Pete Wargent blogspot

Co-founder & CEO of AllenWargent property advisory & buyer's agents, offices in Brisbane (Riverside) & Sydney (Martin Place) - clients include hedge funds, resi funds, & private investors.

4 x finance/investment author - 'Get a Financial Grip: a simple plan for financial freedom’ (2012) rated Top 10 finance books by Money Magazine & Dymocks.

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Thursday, 23 February 2017

Mining cliff all but finished

Construction flat in Q4

Engineering construction declined by a further 2.2 per cent in seasonally adjusted terms through the December quarter to be 18.6 per cent lower year-on-year at $19.3 billion.

As you can see in the chart below, engineering construction - mainly related to resources projects - peaked at the heady levels of nearly $35 billion back in 2012, but has been retracing ever since. 

The quarterly decline was more or less offset by a 1.3 per cent increase in building work done to $26.7 billion, leaving total construction work done in the fourth quarter all but flat at -0.2 per cent.

Mining cliff nearing the end

In Western Australia engineering construction declined once again to $5 billion in the fourth quarter, down from as high as $12.6 billion only six quarters ago.

WA still has a bit further to fall on this measure, though probably not all that much now, particularly given the enormous rebound in iron ore prices.

Iron ore projects pump out high volumes and reserves tend to be depleted quickly, and as such further investment will be required in existing projects in the Pilbara.

This is one reason why the chart below now appears to be flattening out.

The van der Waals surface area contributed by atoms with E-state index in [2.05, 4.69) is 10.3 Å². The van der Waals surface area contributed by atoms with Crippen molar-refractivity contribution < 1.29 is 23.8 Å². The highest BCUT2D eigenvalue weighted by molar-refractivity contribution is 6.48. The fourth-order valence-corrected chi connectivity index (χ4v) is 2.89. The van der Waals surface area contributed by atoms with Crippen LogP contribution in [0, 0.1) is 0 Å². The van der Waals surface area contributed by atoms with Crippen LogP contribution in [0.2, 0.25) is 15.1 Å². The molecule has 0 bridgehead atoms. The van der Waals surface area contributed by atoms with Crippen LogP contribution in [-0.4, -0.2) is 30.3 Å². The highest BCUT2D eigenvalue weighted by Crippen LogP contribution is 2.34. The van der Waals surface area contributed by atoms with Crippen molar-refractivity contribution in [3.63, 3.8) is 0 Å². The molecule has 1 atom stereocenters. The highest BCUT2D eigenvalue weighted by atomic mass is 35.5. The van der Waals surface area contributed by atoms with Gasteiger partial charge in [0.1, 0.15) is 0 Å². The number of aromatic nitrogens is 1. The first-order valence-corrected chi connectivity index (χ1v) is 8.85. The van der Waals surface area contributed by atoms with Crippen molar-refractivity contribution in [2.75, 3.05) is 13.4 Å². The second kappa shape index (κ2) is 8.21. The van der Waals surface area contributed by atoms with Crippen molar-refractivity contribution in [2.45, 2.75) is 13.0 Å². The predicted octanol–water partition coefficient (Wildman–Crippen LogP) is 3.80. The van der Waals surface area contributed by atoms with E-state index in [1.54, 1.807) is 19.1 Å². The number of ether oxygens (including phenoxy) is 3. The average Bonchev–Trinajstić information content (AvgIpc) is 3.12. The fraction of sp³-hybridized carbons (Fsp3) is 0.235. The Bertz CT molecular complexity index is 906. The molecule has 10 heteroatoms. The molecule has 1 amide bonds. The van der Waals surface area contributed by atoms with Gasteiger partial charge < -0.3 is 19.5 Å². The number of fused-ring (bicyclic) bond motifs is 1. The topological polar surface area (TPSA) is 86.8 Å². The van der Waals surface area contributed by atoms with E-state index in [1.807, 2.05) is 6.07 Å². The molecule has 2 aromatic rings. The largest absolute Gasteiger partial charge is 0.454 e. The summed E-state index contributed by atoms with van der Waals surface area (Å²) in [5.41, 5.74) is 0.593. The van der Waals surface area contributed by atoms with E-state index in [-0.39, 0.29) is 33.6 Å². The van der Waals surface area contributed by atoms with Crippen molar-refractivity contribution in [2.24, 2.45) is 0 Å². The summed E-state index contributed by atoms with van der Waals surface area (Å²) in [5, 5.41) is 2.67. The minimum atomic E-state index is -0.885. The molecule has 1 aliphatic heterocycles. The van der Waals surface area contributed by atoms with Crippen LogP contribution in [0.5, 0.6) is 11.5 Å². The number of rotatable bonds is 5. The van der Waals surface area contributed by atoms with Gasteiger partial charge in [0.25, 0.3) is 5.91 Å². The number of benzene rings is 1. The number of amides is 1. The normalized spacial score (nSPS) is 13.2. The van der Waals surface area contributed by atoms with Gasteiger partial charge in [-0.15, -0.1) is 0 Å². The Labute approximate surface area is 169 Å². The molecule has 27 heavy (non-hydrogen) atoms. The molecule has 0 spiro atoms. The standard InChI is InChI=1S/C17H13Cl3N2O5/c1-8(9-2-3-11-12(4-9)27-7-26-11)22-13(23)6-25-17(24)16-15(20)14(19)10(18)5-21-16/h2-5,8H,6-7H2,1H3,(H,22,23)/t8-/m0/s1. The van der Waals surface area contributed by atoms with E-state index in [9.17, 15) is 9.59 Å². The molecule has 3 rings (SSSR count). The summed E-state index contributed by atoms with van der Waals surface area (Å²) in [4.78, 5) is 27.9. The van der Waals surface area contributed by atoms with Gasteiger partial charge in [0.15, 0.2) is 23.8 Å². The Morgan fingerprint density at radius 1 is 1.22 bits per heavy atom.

Another reason is that in all of the other densely populated states, including Queensland, engineering construction is no longer in decline. 

It's now 4.5 years since mining investment peaked, with engineering construction down by a punishing 44 per cent from the September 2012 peak. 

In all other states and territories engineering construction work is now flat or positive, although to be fair activity in the Northern Territory will decline a bit further at some point as the Ichthys project investment spend dries up. 

All of this in part explains why the Reserve Bank of Australia is so apparently upbeat in its outlook - within a year engineering construction will have completed its retracement, and thus will stop acting as a drag on the economy for the first time in years.

Building work flourished in 2016

Total building work done has powered higher through this cycle, largely driven by residential construction in the largest capital cities rather than non-residential projects.

The rolling annual figures do now look peaky, though. 

Although the value residential construction work done increased again by 5.7 per cent in 2016, it seems likely that the top will soon be in.

Looking specifically at the construction of attached dwellings (being townhouses, units, and apartments) this sector was still going like the absolute clappers at the end of 2016, particularly in Sydney and Brisbane. 

That said, the top may soon be in here too, with Melbourne apartment construction work done having already apparently peaked back in the June quarter of 2016. 

The wrap

Overall this was a fairly flat national result for construction work done, which as ever masks divergent underlying trends.

Construction work done will be a moderate drag on GDP growth for the fourth quarter.

Although the economy may record a weak result for real GDP growth, at least as importantly nominal GDP and gross national income are set to record a storming run thanks to the commodity price rebound.

The good news is that after 4.5 years resources construction activity at long last looks to be approaching the end of its sweeping downturn. 

However, while residential building approvals suggest that housing construction will remain solid for the next year or perhaps longer, apartment construction in particular looks likely to fall sharply sooner or later.

Excavators, Site, Vehicle